Tuesday, July 7, 2020

THIRTEEN GHOSTS (2001) (Scream Factory Blu-ray Review)


Label: Scream Factory

Rating: R
Duration: 91 Minutes
Region Code: A
Audio: English DTS-HD MA Stereo 2.0 and 5.1 Surround with Optional English Subtitles
Video: 1080p HD Widescreen (1.85:1) 
Director: Steve Beck
Cast: Tony Shalhoub, Shannon Elizabeth, Embeth Davidtz, Matthew Lillard, Alec Roberts, JR Bourne, Rah Digga, F. Murray Abraham, Matthew Harrison, Jacob Rupp

Dark Castle's 2001 remake of William Castle's 13 Ghosts was a state-of-the-art take on the original film that managed to incorporate the Illusion-O ghost viewer that accompanied the original theatrical version of the film in the '60's. Castle was known for his larger-than-life personality, sort of the Alfred Hitchcock of schlock, and for the gimmicks he used during his films. Appropriately the remake, directed by Steve Beck (Ghost Ship) a former visual effects art director at Industrial Light & Magic (ILM), packs the film with big visuals and some fantastic ghosts design by Howard Berger (ex-KNB) and his effects team.  

A financially struggling family lead by widow Arthur Kriticos (Tony Shalhoub, Men In Black) move into an elegant steel-and-glass construction mansion that they've unexpectedly inherited from their eccentric ghost-hunting uncle Cyrus Kriticos (F. Murray Abraham, Amadeus). The mansion is completely walled with glass panels elaborately 

inscribed with Latin phrases. Things are looking up for the family, until a psychic named Dannis Rafkin (Matthew Lillard, Scooby-Doo) who worked for Arthur arrives at the house and tries to warn them away.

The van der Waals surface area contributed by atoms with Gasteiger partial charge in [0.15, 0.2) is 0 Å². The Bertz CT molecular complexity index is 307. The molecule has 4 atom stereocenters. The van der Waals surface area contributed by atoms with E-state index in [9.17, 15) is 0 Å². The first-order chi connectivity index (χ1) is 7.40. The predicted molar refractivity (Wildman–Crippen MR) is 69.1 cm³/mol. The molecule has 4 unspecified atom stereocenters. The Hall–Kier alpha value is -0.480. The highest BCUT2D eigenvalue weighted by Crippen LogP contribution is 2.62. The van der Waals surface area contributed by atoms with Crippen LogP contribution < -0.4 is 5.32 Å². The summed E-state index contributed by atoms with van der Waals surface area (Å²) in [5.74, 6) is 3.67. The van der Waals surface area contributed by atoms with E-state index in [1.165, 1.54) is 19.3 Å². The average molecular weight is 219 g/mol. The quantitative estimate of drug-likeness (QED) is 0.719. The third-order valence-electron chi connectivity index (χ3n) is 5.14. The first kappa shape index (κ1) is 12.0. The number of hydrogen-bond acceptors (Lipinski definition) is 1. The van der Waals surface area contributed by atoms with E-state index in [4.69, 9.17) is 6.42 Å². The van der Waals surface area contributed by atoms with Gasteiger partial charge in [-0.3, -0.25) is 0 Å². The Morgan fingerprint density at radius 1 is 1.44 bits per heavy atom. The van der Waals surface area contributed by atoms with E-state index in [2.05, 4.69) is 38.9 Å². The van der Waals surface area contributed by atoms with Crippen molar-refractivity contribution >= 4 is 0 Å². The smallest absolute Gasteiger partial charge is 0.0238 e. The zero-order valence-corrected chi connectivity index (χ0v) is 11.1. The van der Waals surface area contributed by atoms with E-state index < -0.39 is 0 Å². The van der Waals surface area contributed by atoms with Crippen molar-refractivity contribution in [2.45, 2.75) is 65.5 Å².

Before they can leave the glass walls of the home begin to move in accordance with a clockwork mechanism, prohibiting them from leaving the premises. As they begin to search for a way out they find a set of spectral glasses that reveal that house was built to imprison twelve ghosts that Arthur captured, the Latin inscriptions on the glass are ancient imprisonment spells. As the glass walls of the ghost-powered house continue to move they end up releasing the imprisoned spirits, all of whom pose a threat to the family.  

I saw this at the cinema back inthe day, and it mostly delivered on the popcorn thrills I was looking for at the time, from the opening scene features an irrigation truck spraying blood I was all-in. We get a great cast, but the real star of this thing is the fantastic glass-walled house with it's clockwork inner workings. 

The other stars of it are the imprisoned ghosts, which as you might have guessed from the title there are thirteen of. A lot of thought was put into each of them, these aren't slapdash generic creations, of them my favorites are The Hammer (Herbert Duncanson), The Jackal (Shayne Wyler), The Juggernaut (John De Santis) and Shawna Loyer as The Angry Princess. They are a sight to behold, and Howard Berger and his team did fantastic work on them, if I had been younger when I saw this movie I would have had nightmares for weeks after seeing it. 

As the villain of the film F. Murray Abraham is the perfect mix of big personality and somewhat pulpy villainy, aside from the ghost gimmick of the film he is the single most William Castle-esque element of the film, he's right up there with Geoffrey Rush from The House On Haunted Hill remake. At just ninety-minutes it's moves briskly, and while I thought some of the cat and mouse game of the human trying to evade rte various ghosts wore a bit thin at times I liked the twists and turns it took as certain characters are revealed to have hidden agendas, plus those cool-looking practical ghosts effects look amazing, and for a popcorn horror flick that's more than enough for me, this is quite an entertaining romp.